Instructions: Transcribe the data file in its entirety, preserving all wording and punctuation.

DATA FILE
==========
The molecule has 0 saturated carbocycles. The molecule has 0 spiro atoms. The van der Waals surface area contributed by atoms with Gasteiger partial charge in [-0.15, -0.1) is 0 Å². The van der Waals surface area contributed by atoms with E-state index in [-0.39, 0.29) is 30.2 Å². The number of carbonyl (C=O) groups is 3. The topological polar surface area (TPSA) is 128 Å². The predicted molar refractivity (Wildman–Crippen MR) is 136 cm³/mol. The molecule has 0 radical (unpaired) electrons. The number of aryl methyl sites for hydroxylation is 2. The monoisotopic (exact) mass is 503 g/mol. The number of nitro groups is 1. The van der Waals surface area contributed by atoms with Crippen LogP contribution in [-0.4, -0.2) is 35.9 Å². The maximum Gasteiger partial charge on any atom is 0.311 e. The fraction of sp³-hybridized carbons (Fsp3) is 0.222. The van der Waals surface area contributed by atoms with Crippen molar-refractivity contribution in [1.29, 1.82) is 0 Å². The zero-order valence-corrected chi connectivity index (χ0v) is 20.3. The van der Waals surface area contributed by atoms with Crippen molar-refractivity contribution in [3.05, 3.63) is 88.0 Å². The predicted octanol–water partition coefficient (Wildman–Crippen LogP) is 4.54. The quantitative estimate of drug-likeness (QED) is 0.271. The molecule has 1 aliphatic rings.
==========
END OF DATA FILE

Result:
The molecule has 0 saturated carbocycles. The molecule has 0 spiro atoms. The van der Waals surface area contributed by atoms with Gasteiger partial charge in [-0.15, -0.1) is 0 Å². The van der Waals surface area contributed by atoms with E-state index in [-0.39, 0.29) is 30.2 Å². The number of carbonyl (C=O) groups is 3. The topological polar surface area (TPSA) is 128 Å². The predicted molar refractivity (Wildman–Crippen MR) is 136 cm³/mol. The molecule has 0 radical (unpaired) electrons. The number of aryl methyl sites for hydroxylation is 2. The monoisotopic (exact) mass is 503 g/mol. The number of nitro groups is 1. The van der Waals surface area contributed by atoms with Crippen LogP contribution in [-0.4, -0.2) is 35.9 Å². The maximum Gasteiger partial charge on any atom is 0.311 e. The fraction of sp³-hybridized carbons (Fsp3) is 0.222. The van der Waals surface area contributed by atoms with Crippen molar-refractivity contribution in [1.29, 1.82) is 0 Å². The zero-order valence-corrected chi connectivity index (χ0v) is 20.3. The van der Waals surface area contributed by atoms with Crippen molar-refractivity contribution in [3.05, 3.63) is 88.0 Å². The predicted octanol–water partition coefficient (Wildman–Crippen LogP) is 4.54. The quantitative estimate of drug-likeness (QED) is 0.271. The molecule has 1 aliphatic rings.